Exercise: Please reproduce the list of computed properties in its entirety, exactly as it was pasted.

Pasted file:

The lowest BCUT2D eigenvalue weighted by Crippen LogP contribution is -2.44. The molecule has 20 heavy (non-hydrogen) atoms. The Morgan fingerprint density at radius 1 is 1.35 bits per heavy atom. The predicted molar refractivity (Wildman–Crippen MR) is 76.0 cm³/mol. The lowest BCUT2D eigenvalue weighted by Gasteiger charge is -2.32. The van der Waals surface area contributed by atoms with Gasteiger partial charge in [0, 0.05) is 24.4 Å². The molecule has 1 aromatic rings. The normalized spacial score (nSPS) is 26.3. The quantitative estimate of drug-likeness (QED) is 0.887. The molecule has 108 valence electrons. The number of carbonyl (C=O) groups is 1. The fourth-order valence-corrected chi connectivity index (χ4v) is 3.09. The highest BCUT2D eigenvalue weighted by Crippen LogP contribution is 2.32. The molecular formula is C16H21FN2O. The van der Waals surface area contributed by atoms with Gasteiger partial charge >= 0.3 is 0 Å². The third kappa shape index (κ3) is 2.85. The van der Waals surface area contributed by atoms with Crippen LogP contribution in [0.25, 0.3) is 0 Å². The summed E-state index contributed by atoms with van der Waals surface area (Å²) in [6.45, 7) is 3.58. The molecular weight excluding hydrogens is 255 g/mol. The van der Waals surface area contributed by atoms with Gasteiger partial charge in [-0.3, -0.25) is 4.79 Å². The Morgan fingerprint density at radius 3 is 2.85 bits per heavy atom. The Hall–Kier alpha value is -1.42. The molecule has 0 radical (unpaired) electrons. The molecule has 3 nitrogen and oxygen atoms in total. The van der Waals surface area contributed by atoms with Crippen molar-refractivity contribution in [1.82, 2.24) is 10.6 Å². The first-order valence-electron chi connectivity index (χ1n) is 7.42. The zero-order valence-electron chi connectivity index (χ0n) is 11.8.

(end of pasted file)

The lowest BCUT2D eigenvalue weighted by Crippen LogP contribution is -2.44. The molecule has 20 heavy (non-hydrogen) atoms. The Morgan fingerprint density at radius 1 is 1.35 bits per heavy atom. The predicted molar refractivity (Wildman–Crippen MR) is 76.0 cm³/mol. The lowest BCUT2D eigenvalue weighted by Gasteiger charge is -2.32. The van der Waals surface area contributed by atoms with Gasteiger partial charge in [0, 0.05) is 24.4 Å². The molecule has 1 aromatic rings. The normalized spacial score (nSPS) is 26.3. The quantitative estimate of drug-likeness (QED) is 0.887. The molecule has 108 valence electrons. The number of carbonyl (C=O) groups is 1. The fourth-order valence-corrected chi connectivity index (χ4v) is 3.09. The highest BCUT2D eigenvalue weighted by Crippen LogP contribution is 2.32. The molecular formula is C16H21FN2O. The van der Waals surface area contributed by atoms with Gasteiger partial charge >= 0.3 is 0 Å². The third kappa shape index (κ3) is 2.85. The van der Waals surface area contributed by atoms with Crippen LogP contribution in [0.25, 0.3) is 0 Å². The summed E-state index contributed by atoms with van der Waals surface area (Å²) in [6.45, 7) is 3.58. The molecular weight excluding hydrogens is 255 g/mol. The van der Waals surface area contributed by atoms with Gasteiger partial charge in [-0.3, -0.25) is 4.79 Å². The Morgan fingerprint density at radius 3 is 2.85 bits per heavy atom. The Hall–Kier alpha value is -1.42. The molecule has 0 radical (unpaired) electrons. The molecule has 3 nitrogen and oxygen atoms in total. The van der Waals surface area contributed by atoms with Crippen molar-refractivity contribution in [1.82, 2.24) is 10.6 Å². The first-order valence-electron chi connectivity index (χ1n) is 7.42. The zero-order valence-electron chi connectivity index (χ0n) is 11.8.